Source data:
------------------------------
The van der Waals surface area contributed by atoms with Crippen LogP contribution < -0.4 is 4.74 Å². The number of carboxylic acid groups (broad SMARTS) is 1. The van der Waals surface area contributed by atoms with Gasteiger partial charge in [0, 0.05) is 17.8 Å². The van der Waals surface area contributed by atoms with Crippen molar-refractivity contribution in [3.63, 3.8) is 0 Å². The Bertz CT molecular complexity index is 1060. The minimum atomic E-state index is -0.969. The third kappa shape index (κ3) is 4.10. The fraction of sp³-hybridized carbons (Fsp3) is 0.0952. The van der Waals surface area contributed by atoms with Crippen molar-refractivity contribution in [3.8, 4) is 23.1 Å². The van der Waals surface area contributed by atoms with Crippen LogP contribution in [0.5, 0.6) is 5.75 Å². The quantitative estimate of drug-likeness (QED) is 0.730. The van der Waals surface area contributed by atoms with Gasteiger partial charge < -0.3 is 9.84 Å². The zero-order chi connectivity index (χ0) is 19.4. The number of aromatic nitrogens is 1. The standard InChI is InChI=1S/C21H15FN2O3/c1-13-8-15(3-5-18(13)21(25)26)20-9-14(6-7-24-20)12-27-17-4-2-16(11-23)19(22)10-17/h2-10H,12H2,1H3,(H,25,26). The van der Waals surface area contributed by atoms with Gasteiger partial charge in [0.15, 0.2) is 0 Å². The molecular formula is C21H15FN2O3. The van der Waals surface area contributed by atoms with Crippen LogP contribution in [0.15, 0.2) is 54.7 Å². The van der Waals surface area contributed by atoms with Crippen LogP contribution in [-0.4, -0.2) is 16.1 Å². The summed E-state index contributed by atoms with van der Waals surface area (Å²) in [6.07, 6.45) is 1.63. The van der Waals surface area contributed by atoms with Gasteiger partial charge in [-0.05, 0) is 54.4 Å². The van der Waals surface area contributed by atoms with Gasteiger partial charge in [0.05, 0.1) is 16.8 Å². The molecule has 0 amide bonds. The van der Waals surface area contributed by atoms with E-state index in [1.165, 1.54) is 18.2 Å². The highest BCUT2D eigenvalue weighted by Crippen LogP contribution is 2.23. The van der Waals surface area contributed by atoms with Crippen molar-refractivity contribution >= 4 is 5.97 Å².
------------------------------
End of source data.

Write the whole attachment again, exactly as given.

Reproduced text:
The van der Waals surface area contributed by atoms with Crippen LogP contribution < -0.4 is 4.74 Å². The number of carboxylic acid groups (broad SMARTS) is 1. The van der Waals surface area contributed by atoms with Gasteiger partial charge in [0, 0.05) is 17.8 Å². The van der Waals surface area contributed by atoms with Crippen molar-refractivity contribution in [3.63, 3.8) is 0 Å². The Bertz CT molecular complexity index is 1060. The minimum atomic E-state index is -0.969. The third kappa shape index (κ3) is 4.10. The fraction of sp³-hybridized carbons (Fsp3) is 0.0952. The van der Waals surface area contributed by atoms with Crippen molar-refractivity contribution in [3.8, 4) is 23.1 Å². The van der Waals surface area contributed by atoms with Crippen LogP contribution in [0.5, 0.6) is 5.75 Å². The quantitative estimate of drug-likeness (QED) is 0.730. The van der Waals surface area contributed by atoms with Gasteiger partial charge < -0.3 is 9.84 Å². The zero-order chi connectivity index (χ0) is 19.4. The number of aromatic nitrogens is 1. The standard InChI is InChI=1S/C21H15FN2O3/c1-13-8-15(3-5-18(13)21(25)26)20-9-14(6-7-24-20)12-27-17-4-2-16(11-23)19(22)10-17/h2-10H,12H2,1H3,(H,25,26). The van der Waals surface area contributed by atoms with Gasteiger partial charge in [0.15, 0.2) is 0 Å². The molecular formula is C21H15FN2O3. The van der Waals surface area contributed by atoms with Crippen LogP contribution in [0.15, 0.2) is 54.7 Å². The van der Waals surface area contributed by atoms with Crippen LogP contribution in [-0.4, -0.2) is 16.1 Å². The summed E-state index contributed by atoms with van der Waals surface area (Å²) in [6.07, 6.45) is 1.63. The van der Waals surface area contributed by atoms with Gasteiger partial charge in [-0.05, 0) is 54.4 Å². The van der Waals surface area contributed by atoms with Gasteiger partial charge in [0.05, 0.1) is 16.8 Å². The molecule has 0 amide bonds. The van der Waals surface area contributed by atoms with E-state index in [1.165, 1.54) is 18.2 Å². The highest BCUT2D eigenvalue weighted by Crippen LogP contribution is 2.23. The van der Waals surface area contributed by atoms with Crippen molar-refractivity contribution >= 4 is 5.97 Å².